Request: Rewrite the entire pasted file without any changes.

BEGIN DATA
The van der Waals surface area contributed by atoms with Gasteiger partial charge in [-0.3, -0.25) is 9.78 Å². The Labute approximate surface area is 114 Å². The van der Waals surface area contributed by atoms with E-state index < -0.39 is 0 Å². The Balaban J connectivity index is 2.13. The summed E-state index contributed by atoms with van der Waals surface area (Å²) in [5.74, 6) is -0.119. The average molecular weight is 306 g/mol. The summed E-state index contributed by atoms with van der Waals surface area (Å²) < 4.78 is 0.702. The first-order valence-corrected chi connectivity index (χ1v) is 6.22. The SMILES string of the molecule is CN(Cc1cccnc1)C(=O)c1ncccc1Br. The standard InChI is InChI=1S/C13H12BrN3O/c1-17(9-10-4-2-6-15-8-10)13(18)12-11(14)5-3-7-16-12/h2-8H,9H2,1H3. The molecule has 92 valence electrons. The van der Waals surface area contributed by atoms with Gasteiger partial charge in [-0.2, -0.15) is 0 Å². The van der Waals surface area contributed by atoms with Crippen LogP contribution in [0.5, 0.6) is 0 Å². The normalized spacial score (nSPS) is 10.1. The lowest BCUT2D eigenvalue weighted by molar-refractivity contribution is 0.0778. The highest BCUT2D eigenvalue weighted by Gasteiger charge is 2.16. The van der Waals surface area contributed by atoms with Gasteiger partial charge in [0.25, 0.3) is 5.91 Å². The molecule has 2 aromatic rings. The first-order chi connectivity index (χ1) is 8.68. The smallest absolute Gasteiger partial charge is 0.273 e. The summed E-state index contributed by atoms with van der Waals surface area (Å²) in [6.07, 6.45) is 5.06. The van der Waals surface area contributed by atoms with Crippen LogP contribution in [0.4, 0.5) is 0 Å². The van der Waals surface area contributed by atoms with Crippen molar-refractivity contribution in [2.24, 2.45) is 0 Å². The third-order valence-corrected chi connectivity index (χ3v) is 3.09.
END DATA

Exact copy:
The van der Waals surface area contributed by atoms with Gasteiger partial charge in [-0.3, -0.25) is 9.78 Å². The Labute approximate surface area is 114 Å². The van der Waals surface area contributed by atoms with E-state index < -0.39 is 0 Å². The Balaban J connectivity index is 2.13. The summed E-state index contributed by atoms with van der Waals surface area (Å²) in [5.74, 6) is -0.119. The average molecular weight is 306 g/mol. The summed E-state index contributed by atoms with van der Waals surface area (Å²) < 4.78 is 0.702. The first-order valence-corrected chi connectivity index (χ1v) is 6.22. The SMILES string of the molecule is CN(Cc1cccnc1)C(=O)c1ncccc1Br. The standard InChI is InChI=1S/C13H12BrN3O/c1-17(9-10-4-2-6-15-8-10)13(18)12-11(14)5-3-7-16-12/h2-8H,9H2,1H3. The molecule has 92 valence electrons. The van der Waals surface area contributed by atoms with Gasteiger partial charge in [-0.2, -0.15) is 0 Å². The van der Waals surface area contributed by atoms with Crippen LogP contribution in [0.5, 0.6) is 0 Å². The normalized spacial score (nSPS) is 10.1. The lowest BCUT2D eigenvalue weighted by molar-refractivity contribution is 0.0778. The highest BCUT2D eigenvalue weighted by Gasteiger charge is 2.16. The van der Waals surface area contributed by atoms with Gasteiger partial charge in [0.25, 0.3) is 5.91 Å². The molecule has 2 aromatic rings. The first-order chi connectivity index (χ1) is 8.68. The smallest absolute Gasteiger partial charge is 0.273 e. The summed E-state index contributed by atoms with van der Waals surface area (Å²) in [6.07, 6.45) is 5.06. The van der Waals surface area contributed by atoms with Crippen LogP contribution in [0.4, 0.5) is 0 Å². The van der Waals surface area contributed by atoms with Crippen molar-refractivity contribution in [2.24, 2.45) is 0 Å². The third-order valence-corrected chi connectivity index (χ3v) is 3.09.